Ed Miliband exudes confidence as he faces press pack

Ed Miliband Ed Miliband laughed off the negative headlines of a year ago

"There are no hard feelings between me and News International. They want me to lose, I want them in jail."

It was the line from the Labour leader Ed Miliband that got the biggest laugh.

With his jacket off and in front of what is a professionally sceptical crowd to say the least, Mr Miliband appeared confident and relaxed.

He had a lunch appointment with the Press Gallery of political journalists at Westminster.

With goats cheese and plum tomato followed by roast duck dispatched, it was time to entertain and enlighten the room of reporters.

It was, perhaps, telling that arguably his best received joke was about the topic some say has helped to change some people's impressions of his leadership.

It is now a year since the Labour leader intervened in the row about phone hacking on the News of the World and said Rupert Murdoch should drop his bid to assume full control of the broadcaster BSkyB.

Ed Miliband's tools for amusement came from a well-stocked kitty of self deprecation.

His critics, to adapt Winston Churchill's withering assessment of his Labour opponent Clement Attlee, would say he had plenty to be self deprecating about.

Working for Gordon Brown and Ed Miliband's rather testy relationship with certain newspapers formed the basis for the volley of gags that was to be the warm-up for the more weighty policy fodder to follow.

Negative headlines

Mr Miliband was introduced by Tim Shipman, the deputy political editor of the Daily Mail.

"You can see why I appeal to the Daily Mail. I am an unmarried father, a North London atheist and the son of a Marxist. I am bang on your demographic," the Labour leader said, with more than a touch of sarcasm.

He thanked, with a wry smile, the assembled representatives of Her Majesty's Press for their "unstinting support" over the last year.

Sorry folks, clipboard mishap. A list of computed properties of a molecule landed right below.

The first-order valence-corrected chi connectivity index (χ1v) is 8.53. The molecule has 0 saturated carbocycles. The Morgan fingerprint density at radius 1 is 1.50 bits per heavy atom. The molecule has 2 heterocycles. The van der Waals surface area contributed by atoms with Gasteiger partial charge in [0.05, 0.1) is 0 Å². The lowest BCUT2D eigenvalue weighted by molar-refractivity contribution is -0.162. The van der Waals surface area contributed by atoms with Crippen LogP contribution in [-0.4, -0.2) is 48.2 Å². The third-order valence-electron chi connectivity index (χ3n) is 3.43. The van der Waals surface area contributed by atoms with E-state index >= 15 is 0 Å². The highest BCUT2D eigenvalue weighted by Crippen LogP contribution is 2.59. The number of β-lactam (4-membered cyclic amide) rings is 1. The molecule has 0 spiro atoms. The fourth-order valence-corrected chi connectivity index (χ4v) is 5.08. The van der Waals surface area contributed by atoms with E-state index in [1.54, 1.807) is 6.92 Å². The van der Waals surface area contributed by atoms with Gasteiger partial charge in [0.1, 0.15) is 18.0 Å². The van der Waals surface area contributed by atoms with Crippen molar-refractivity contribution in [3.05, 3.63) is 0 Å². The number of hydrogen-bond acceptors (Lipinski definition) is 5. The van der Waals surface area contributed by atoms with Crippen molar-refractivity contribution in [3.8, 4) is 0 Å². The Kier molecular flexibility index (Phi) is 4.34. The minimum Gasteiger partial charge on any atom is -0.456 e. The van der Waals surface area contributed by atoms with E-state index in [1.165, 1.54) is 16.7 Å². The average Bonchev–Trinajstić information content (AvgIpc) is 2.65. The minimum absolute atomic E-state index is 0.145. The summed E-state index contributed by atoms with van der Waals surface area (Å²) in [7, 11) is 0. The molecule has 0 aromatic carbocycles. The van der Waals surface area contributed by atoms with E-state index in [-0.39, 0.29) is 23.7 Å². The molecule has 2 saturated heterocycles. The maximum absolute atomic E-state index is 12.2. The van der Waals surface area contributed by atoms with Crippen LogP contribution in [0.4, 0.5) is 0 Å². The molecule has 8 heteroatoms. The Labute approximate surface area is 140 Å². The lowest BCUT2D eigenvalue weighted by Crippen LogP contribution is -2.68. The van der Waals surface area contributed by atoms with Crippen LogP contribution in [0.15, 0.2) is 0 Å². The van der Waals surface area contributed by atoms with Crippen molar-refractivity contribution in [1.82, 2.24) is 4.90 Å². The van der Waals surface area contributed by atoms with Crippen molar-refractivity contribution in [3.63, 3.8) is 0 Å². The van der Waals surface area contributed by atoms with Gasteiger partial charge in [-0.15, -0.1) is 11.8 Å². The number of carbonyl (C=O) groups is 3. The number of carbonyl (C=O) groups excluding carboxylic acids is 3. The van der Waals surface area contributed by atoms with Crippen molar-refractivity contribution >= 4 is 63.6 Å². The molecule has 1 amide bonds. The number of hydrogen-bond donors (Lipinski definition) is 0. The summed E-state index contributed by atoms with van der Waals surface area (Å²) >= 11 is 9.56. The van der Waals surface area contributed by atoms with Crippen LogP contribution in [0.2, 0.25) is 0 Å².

He would share with us, he added, some of his favourite headlines from the last year.

There were plenty to choose from, he said, but "'I'm not crap:' Ed Miliband defends his leadership," from The Sun in January had to grab the number one spot.

Mr Miliband's occasionally faltering forays into social media offered another chance for a joke, when he recounted his inability to remember the name 'Blockbusters' when he paid tribute on Twitter to its late host Bob Holness.

"Twitter has been a complete triumph for me. I deeply regret the Bob Holness, Blackbusters. I am only very relieved he never presented Treasure Hunt. It could have been a lot worse."

So what of his former boss, the former prime minister Gordon Brown?

It was a subject, he joked, that came up during his recent meeting with the Burmese opposition leader Aung San Suu Kyi.

"It was me and Aung San Suu Kyi in a room together. Years under a brutal dictatorship, oppressed day and night, and she said to me: 'That's enough about your time with Gordon."

'New friend Tony'

And, throughout, Ed Miliband kept referring to "my new friend Tony." He was referring to his first public appearance with Tony Blair since Mr Miliband's election as Labour leader.

The two men, who were accompanied by their wives, shared a stage at Arsenal's Emirates Stadium on Wednesday evening. Mr Blair used the event to announce that he would contribute to a Labour Party review of its policy on sport in the aftermath of the Olympics.

Mr Miliband's style was self-assured and warm, characteristics not always seen when he is on television.

His approach and confidence was arguably an insight into a big change in politics since the turn of the year. The headlines whose theme focused on just how precarious his leadership apparently was are no longer so numerous.

Meanwhile, the government has endured a torrent of criticism, buffeted week after week by what Labour have delighted in calling "an omnishambles."

"I was doing a local radio interview a few months ago and reflected that as a politician you have ups and downs," Ed Miliband told us.

"The presenter charitably observed that I only seemed to have downs."

Almost two years on from becoming the leader of the opposition, Mr Miliband reflected that "you have ups and you have downs and you have to treat both with stoicism".

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